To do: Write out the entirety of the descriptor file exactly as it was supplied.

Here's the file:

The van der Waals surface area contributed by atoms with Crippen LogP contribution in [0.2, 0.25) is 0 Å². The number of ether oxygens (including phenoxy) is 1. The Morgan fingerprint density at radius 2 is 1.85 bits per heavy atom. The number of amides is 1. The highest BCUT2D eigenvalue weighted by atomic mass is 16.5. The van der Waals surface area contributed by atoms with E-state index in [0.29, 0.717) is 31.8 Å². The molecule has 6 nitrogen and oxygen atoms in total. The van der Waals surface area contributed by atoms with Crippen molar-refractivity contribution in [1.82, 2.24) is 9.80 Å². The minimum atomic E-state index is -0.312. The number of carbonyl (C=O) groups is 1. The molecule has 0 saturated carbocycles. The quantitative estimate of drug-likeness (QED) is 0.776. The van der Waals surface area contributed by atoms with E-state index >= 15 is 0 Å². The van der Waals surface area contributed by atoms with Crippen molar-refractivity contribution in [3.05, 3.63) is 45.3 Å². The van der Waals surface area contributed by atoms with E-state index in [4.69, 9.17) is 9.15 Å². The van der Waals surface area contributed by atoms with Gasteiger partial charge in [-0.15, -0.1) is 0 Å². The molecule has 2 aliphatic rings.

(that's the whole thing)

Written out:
The van der Waals surface area contributed by atoms with Crippen LogP contribution in [0.2, 0.25) is 0 Å². The number of ether oxygens (including phenoxy) is 1. The Morgan fingerprint density at radius 2 is 1.85 bits per heavy atom. The number of amides is 1. The highest BCUT2D eigenvalue weighted by atomic mass is 16.5. The van der Waals surface area contributed by atoms with E-state index in [0.29, 0.717) is 31.8 Å². The molecule has 6 nitrogen and oxygen atoms in total. The van der Waals surface area contributed by atoms with Crippen molar-refractivity contribution in [1.82, 2.24) is 9.80 Å². The minimum atomic E-state index is -0.312. The number of carbonyl (C=O) groups is 1. The molecule has 0 saturated carbocycles. The quantitative estimate of drug-likeness (QED) is 0.776. The van der Waals surface area contributed by atoms with E-state index >= 15 is 0 Å². The van der Waals surface area contributed by atoms with Crippen molar-refractivity contribution in [3.05, 3.63) is 45.3 Å². The van der Waals surface area contributed by atoms with E-state index in [4.69, 9.17) is 9.15 Å². The van der Waals surface area contributed by atoms with Gasteiger partial charge in [-0.15, -0.1) is 0 Å². The molecule has 2 aliphatic rings.